Notably, beyond biodiversity concerns, using wild monkeys is an issue for clinical researchers since they may harbour diseases or have compromised immune systems.

LabCorp was not issued with a subpoena, nor were there any reports of animal testing violations in its business or supply chain. However, this issue impacted its financial results by prompting an industry-wide shortage of NHPs, delaying the start of toxicology studies, and reducing revenues and profits in the Drug Discovery division.

We engaged with LabCorp management on this topic on several occasions. Firstly, to better understand policies and procedures around animal sourcing and welfare, and to receive assurance there had been no wrongdoing in LabCorp’s supply chain. LabCorp has American Association for Lab Animal Science (AALAS) accreditation and has systems in place to ensure they only source purpose-bred NHPs. Secondly, we spoke in response to a shareholder proposal at the 2023 AGM asking for detailed disclosures on the transportation of NHPs in the US. Following this discussion, we chose to support management by voting against the proposal because the additional disclosure would be onerous and would not add value for shareholders.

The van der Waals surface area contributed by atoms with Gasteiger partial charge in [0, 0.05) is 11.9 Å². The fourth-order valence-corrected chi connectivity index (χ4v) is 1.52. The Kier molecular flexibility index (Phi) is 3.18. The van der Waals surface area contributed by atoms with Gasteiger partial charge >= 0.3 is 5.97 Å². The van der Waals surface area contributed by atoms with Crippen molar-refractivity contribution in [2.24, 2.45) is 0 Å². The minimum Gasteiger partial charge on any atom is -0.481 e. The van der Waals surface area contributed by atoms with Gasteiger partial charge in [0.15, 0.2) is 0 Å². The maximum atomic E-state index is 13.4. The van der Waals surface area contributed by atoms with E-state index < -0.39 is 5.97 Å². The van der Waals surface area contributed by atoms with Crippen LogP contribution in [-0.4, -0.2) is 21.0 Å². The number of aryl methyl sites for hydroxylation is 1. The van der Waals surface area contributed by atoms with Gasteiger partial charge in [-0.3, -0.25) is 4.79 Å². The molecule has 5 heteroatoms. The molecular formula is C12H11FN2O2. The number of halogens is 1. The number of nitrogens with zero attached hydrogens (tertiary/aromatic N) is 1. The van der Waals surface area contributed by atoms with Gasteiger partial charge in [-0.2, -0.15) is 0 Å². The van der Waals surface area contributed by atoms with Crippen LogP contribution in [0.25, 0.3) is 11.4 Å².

Examples of the main non-financial issues we consider are listed below.

  • Environmental sustainability: We want to invest in companies whose management teams understand the environmental opportunities and risks that are material to their business. These may include greenhouse gas emissions or waste, water usage and other scarce resource usage, or enabling their customers to be more energy efficient. We expect management to take steps to address the risks by setting long-term and interim targets appropriate for their business and put in place credible strategies and processes to enable these targets to be met.
  • Talent management and workforce welfare: We believe that Boards and management teams should understand the opportunities available through attracting, retaining and developing talent, and have policies and procedures in place to enable this. We like to see that senior management and/or Board Directors have ultimate responsibility for employee engagement, diversity and inclusion, and there are policies in place to ensure the welfare of individuals throughout the supply chain.